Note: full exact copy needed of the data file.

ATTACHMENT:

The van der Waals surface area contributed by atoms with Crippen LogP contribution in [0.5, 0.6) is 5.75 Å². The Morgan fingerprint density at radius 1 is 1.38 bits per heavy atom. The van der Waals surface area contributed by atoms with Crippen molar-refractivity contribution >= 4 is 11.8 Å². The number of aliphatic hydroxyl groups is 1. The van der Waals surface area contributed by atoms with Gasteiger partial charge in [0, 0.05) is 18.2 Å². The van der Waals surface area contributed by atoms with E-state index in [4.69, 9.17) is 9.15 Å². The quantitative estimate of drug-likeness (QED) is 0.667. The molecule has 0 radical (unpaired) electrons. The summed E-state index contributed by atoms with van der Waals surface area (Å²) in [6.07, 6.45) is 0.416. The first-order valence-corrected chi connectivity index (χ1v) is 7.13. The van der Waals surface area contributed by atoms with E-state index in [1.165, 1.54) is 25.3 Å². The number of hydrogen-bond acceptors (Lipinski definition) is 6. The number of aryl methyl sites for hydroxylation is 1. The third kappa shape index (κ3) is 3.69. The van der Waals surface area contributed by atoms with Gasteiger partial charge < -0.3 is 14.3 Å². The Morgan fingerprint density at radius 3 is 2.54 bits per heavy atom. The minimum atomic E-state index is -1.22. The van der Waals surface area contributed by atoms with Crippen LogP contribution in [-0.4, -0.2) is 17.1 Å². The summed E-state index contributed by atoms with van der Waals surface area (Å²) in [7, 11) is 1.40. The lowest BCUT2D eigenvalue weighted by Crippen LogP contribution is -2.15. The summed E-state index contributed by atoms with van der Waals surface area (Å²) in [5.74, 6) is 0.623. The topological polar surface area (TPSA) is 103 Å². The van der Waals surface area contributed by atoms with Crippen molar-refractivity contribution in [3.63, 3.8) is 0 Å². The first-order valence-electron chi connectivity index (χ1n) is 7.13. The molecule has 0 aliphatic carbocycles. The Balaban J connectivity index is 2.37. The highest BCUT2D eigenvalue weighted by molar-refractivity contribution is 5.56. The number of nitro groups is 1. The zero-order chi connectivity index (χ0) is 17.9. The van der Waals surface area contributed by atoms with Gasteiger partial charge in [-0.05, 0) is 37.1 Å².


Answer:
The van der Waals surface area contributed by atoms with Crippen LogP contribution in [0.5, 0.6) is 5.75 Å². The Morgan fingerprint density at radius 1 is 1.38 bits per heavy atom. The van der Waals surface area contributed by atoms with Crippen molar-refractivity contribution >= 4 is 11.8 Å². The number of aliphatic hydroxyl groups is 1. The van der Waals surface area contributed by atoms with Gasteiger partial charge in [0, 0.05) is 18.2 Å². The van der Waals surface area contributed by atoms with E-state index in [4.69, 9.17) is 9.15 Å². The quantitative estimate of drug-likeness (QED) is 0.667. The molecule has 0 radical (unpaired) electrons. The summed E-state index contributed by atoms with van der Waals surface area (Å²) in [6.07, 6.45) is 0.416. The first-order valence-corrected chi connectivity index (χ1v) is 7.13. The van der Waals surface area contributed by atoms with E-state index in [1.165, 1.54) is 25.3 Å². The number of hydrogen-bond acceptors (Lipinski definition) is 6. The number of aryl methyl sites for hydroxylation is 1. The third kappa shape index (κ3) is 3.69. The van der Waals surface area contributed by atoms with Gasteiger partial charge < -0.3 is 14.3 Å². The Morgan fingerprint density at radius 3 is 2.54 bits per heavy atom. The minimum atomic E-state index is -1.22. The van der Waals surface area contributed by atoms with Crippen LogP contribution in [-0.4, -0.2) is 17.1 Å². The summed E-state index contributed by atoms with van der Waals surface area (Å²) in [7, 11) is 1.40. The lowest BCUT2D eigenvalue weighted by Crippen LogP contribution is -2.15. The summed E-state index contributed by atoms with van der Waals surface area (Å²) in [5.74, 6) is 0.623. The topological polar surface area (TPSA) is 103 Å². The van der Waals surface area contributed by atoms with Crippen molar-refractivity contribution in [3.63, 3.8) is 0 Å². The first-order valence-electron chi connectivity index (χ1n) is 7.13. The molecule has 0 aliphatic carbocycles. The Balaban J connectivity index is 2.37. The highest BCUT2D eigenvalue weighted by molar-refractivity contribution is 5.56. The number of nitro groups is 1. The zero-order chi connectivity index (χ0) is 17.9. The van der Waals surface area contributed by atoms with Gasteiger partial charge in [-0.05, 0) is 37.1 Å².